What They’re Saying at 2018 Summer Games – Day 2

Athletes and attendees left the 2018 Special Olympics Southern California Summer Games with a lifetime of memories Sunday at Cal State Long Beach.

Here’s what some of them had to say:

Athletes

Kayla Aulis

Gary and Kayla Aulis

“It gives me the opportunity to play and not worry about skill level. … I was looking for a team to play on before I found out about Special Olympics.”

Andre Fogenay-Wilson, basketball player for Westside

“I feel so great, so powerful.

-Inland Empire swimmer Kayla Aulis on winning gold in the 100-meter freestyle and a pair of silvers in the 100 individual medley and 50 butterfly

“It makes me feel good, like I’m the top champion of a sport.”

Matthew Tierney, 22, swimmer from Atascadero (San Luis Obispo) who won four gold medals

“This is the first time I’ve ever [competed] outside of the county.”

Ventura County swimmer Sebastian Inosanto Gutierrez

“I heard about Special Olympics through one of my co-workers, he plays bocce.”

Michael Albert, Riverside Warriors basketball player on how he got involved

Families, Volunteers and Fans

“When they say Special Olympics, these are special people. There’s just love and joy and fun. They’re so non-judgmental and appreciative. It’s just a great experience and creates great memories for us.”

Armando Fonseca, member of four-man, acapella Doo-Wop group The Alley Cats and uncle to 19-year-old Special Olympics athlete Nate

“I just love the smiles on the [athlete’s] faces, the way they light up. They’re so appreciative of just us being here, supporting them. … They’ve taught me a lot here that I didn’t know before coming here. They are so determined and motivated beyond.”

Stephanie McGary, 32, United States Postal Inspection Service officer from Los Angeles

“I’ve loved it. I’ve always wanted to do something like this. I finally got the opportunity and I couldn’t jump on it quick enough.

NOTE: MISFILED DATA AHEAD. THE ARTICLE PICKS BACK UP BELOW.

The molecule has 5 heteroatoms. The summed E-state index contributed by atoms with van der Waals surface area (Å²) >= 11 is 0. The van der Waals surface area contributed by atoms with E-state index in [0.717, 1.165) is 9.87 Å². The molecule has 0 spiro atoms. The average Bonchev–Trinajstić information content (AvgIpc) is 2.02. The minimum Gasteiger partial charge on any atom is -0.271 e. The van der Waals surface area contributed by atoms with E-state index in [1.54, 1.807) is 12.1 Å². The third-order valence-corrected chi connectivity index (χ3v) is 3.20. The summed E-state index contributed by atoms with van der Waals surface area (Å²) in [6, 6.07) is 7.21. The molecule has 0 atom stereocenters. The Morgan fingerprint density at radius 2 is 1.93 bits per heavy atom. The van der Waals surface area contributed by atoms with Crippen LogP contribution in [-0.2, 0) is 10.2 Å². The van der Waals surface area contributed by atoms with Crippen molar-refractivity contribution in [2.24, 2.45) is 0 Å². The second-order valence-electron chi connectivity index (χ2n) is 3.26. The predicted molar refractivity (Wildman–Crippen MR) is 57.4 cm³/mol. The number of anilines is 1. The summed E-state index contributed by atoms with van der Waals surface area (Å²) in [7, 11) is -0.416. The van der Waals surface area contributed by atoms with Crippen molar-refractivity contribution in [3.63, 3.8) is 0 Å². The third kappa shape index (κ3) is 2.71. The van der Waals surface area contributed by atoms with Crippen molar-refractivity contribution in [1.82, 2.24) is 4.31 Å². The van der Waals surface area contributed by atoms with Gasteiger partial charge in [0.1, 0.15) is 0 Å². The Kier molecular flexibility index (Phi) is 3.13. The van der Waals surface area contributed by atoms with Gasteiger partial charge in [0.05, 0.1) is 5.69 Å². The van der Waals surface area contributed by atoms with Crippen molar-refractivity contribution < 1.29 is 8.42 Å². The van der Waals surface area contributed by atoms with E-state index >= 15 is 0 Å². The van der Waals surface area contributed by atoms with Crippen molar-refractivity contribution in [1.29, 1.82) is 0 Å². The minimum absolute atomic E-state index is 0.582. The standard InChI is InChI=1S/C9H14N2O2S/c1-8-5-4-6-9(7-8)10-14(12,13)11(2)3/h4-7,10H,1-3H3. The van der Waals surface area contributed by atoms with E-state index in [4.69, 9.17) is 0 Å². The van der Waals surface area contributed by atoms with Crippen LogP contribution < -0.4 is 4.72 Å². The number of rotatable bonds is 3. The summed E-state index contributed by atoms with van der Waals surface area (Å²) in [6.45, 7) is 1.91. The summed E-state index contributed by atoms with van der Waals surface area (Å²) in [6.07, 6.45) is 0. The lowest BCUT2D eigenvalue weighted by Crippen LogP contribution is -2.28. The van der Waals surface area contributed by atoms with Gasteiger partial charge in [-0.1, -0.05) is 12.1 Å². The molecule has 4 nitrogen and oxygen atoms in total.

“I see heart, dedication, determination (from the athletes). All the hard work is left on the floor.”

Tear’a Laudermill, first-time basketball venue volunteer

“We enjoy watching him do all the things that he likes. It gives us ideas of what (skills) we can work on.”

Mitch Dolberry, grandfather of 7-year-old Young Athletes participant

Laura Zarate

Disney volunteer Laura Zarate

“To watch Kayla — and all of these athletes — fight, claw and battle, it’s inspiring and really just makes us very proud.”

Gary Aulis, father of Inland Empire swimmer Kayla

“It’s been great getting to know them and help them make their Mickey ears. They are so happy to be here, so full of life.”

Laura Zarate, first-time volunteer with Disney

Coaches

“The most rewarding aspect is just the pure innocence of the athletes, how proud they are that they accomplished the event. … The athletes do teach you a lot about yourself. They teach you a lot about compassion.”

Second-year coach Grant Fontan, Surf City Swimmers of Huntington Beach

“We want to make sure our athletes get some kind of growth during the season. Our athletes are athletes — they’re not disabled athletes. They have very strong bodies. Once you teach them something, they’ve got it. … They’ve reinforced my love of sports.”

Deneese Thompson, Special Olympics Antelope Valley area director and Lady Lopes basketball coach

STORY SIZED Swimming Coach Stephanie Wise 29years old - San Luis Obispo

San Luis Obispo coach Stephanie Wise

“Helping them to reach their potential, to see the pleasure on their faces, it’s really good. They do their best.”

Carlos Ceron, who coaches son Luis in swimming, as well as soccer and bowling

“I can be a person who helps my friends be a little bit more inclusive. So, a lot of my friends have learned about Special Olympics through me and my husband, who is also a coach.”

Stephanie Wise, San Luis Obispo coach for 11 years, on the personal gain of being involved

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